South, east, west, central: Much of Delhi to crawl amid flyover repairs

Updated on Jan 10, 2023 05:28 AM IST

These projects are being built at Anand Vihar in East Delhi and the flyover at Chirag Dilli in South will be repaired-- will choke key stretches at a time when long jams have blighted commuters at Ashram (also in South Delhi), Dwarka (in southwest Delhi) and Punjabi Bagh (in West Delhi).

Traffic coming from DND Noida is diverted due to the Ashram flyover being shut, in New Delhi on Monday. (Raj K Raj/HT Photo)
Traffic coming from DND Noida is diverted due to the Ashram flyover being shut, in New Delhi on Monday. (Raj K Raj/HT Photo)

The Capital is in the grip of one of its worst phases of bad traffic conditions and the situation is set to worsen with more stretches coming under repairs and construction work, include those near Anand Vihar and Chirag Dilli, according to Public Works Department (PWD) plans and alerts by the Delhi Traffic Police.

These projects – a six-lane flyover is being built at Anand Vihar in East Delhi and the flyover at Chirag Dilli in South will be repaired-- will choke key stretches at a time when long jams have blighted commuters at Ashram (also in South Delhi), Dwarka (in southwest Delhi) and Punjabi Bagh (in West Delhi).

Experts and commuters rued the timing of the works, which will particularly cripple traffic on the arterial Ring Road and Outer Ring Road. “Out of these five points, the south-southeast corridor along Ring Road is most critical as it provides connectivity with the airport, satellite towns, and major parts of the city. PWD and Delhi traffic police should have scheduled the projects in a manner that all traffic nodes were not impacted simultaneously,” said Dr S Velmurugan, chief scientist, Central Road Research Institute (CRRI).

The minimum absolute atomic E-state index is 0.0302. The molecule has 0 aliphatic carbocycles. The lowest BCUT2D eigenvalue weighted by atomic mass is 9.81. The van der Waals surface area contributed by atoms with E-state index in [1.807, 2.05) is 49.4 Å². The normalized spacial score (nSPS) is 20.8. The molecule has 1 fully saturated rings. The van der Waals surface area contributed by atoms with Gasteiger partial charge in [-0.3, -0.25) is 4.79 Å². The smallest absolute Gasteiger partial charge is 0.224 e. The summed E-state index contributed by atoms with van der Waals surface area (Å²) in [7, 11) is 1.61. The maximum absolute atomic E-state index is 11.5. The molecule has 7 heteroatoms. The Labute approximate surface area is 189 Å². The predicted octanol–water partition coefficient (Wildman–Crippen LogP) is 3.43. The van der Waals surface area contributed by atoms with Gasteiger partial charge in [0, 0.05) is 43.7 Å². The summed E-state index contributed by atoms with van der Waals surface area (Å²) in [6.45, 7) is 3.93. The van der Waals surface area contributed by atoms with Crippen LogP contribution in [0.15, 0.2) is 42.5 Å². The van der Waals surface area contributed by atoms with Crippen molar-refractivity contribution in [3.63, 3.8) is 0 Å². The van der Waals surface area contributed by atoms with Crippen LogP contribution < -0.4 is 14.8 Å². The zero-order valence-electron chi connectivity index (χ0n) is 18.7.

Velmurugan added that while repair work for old flyovers like Chirag Dilli flyover is crucial, it “should not have been done before the Ashram extension flyover was completed”.

“In the end, it will be Delhi traffic police officials managing the situation on the ground and the no objection certificates should be provided only if they are confident of controlling the situation,” he added.

A second expert concurred. Prof Sewa Ram, professor of transport planning in the School of Planning and Architecture, said that some these locations in the five congestion nodes are independent and will have localised impact but the combination of the congestion at Chirag Dilli flyover with Ashram flyover can increase the misery for the commuters.

“Chirag Dilli provides connectivity towards Nehru Place as well as Mathura Road and some of the commuters affected by Ashram flyover closure will be taking this route. In case of the expansion joint repair work, PWD should be closing only one lane at a time while shifting the carriageway with less traffic volume at-grade level. In many cases, Google Maps and navigation applications do not reflect the accurate situation on ground lead to more chaos,” he added.

For the east Delhi work, the Delhi Traffic Police on Monday issued an advisory on social media to alert commuters about congestions on both the carriageways between Apsara border and Anand Vihar bus terminal till the end of this year.